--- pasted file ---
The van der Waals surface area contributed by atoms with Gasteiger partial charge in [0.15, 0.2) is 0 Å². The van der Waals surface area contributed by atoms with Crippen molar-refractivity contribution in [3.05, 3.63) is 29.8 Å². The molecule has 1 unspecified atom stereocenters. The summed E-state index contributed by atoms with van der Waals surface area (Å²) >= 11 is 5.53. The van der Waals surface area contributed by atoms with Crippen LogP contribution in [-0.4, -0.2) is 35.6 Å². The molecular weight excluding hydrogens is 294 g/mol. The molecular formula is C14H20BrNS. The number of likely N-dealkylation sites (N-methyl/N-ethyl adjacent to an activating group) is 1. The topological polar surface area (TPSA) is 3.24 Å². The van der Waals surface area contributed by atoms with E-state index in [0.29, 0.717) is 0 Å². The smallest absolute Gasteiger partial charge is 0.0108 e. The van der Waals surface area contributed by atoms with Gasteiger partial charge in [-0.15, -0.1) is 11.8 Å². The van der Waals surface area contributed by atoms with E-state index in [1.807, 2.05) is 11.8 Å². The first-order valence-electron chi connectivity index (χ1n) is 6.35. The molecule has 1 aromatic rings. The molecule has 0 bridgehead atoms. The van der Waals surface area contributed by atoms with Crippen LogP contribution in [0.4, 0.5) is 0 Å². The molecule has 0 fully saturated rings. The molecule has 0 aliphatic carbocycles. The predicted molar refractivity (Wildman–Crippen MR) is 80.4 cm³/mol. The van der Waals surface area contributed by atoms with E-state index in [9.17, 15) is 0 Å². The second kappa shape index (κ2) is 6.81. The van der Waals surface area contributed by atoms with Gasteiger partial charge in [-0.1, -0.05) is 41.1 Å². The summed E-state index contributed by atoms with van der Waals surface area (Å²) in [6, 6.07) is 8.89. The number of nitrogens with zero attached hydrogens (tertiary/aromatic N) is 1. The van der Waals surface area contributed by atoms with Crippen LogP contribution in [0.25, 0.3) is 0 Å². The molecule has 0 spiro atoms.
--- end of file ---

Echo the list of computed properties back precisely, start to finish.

The van der Waals surface area contributed by atoms with Gasteiger partial charge in [0.15, 0.2) is 0 Å². The van der Waals surface area contributed by atoms with Crippen molar-refractivity contribution in [3.05, 3.63) is 29.8 Å². The molecule has 1 unspecified atom stereocenters. The summed E-state index contributed by atoms with van der Waals surface area (Å²) >= 11 is 5.53. The van der Waals surface area contributed by atoms with Crippen LogP contribution in [-0.4, -0.2) is 35.6 Å². The molecular weight excluding hydrogens is 294 g/mol. The molecular formula is C14H20BrNS. The number of likely N-dealkylation sites (N-methyl/N-ethyl adjacent to an activating group) is 1. The topological polar surface area (TPSA) is 3.24 Å². The van der Waals surface area contributed by atoms with E-state index in [0.29, 0.717) is 0 Å². The smallest absolute Gasteiger partial charge is 0.0108 e. The van der Waals surface area contributed by atoms with Gasteiger partial charge in [-0.15, -0.1) is 11.8 Å². The van der Waals surface area contributed by atoms with E-state index in [1.807, 2.05) is 11.8 Å². The first-order valence-electron chi connectivity index (χ1n) is 6.35. The molecule has 1 aromatic rings. The molecule has 0 bridgehead atoms. The van der Waals surface area contributed by atoms with Crippen LogP contribution in [0.4, 0.5) is 0 Å². The molecule has 0 fully saturated rings. The molecule has 0 aliphatic carbocycles. The predicted molar refractivity (Wildman–Crippen MR) is 80.4 cm³/mol. The van der Waals surface area contributed by atoms with E-state index in [9.17, 15) is 0 Å². The second kappa shape index (κ2) is 6.81. The van der Waals surface area contributed by atoms with Gasteiger partial charge in [-0.1, -0.05) is 41.1 Å². The summed E-state index contributed by atoms with van der Waals surface area (Å²) in [6, 6.07) is 8.89. The number of nitrogens with zero attached hydrogens (tertiary/aromatic N) is 1. The van der Waals surface area contributed by atoms with Crippen LogP contribution in [0.25, 0.3) is 0 Å². The molecule has 0 spiro atoms.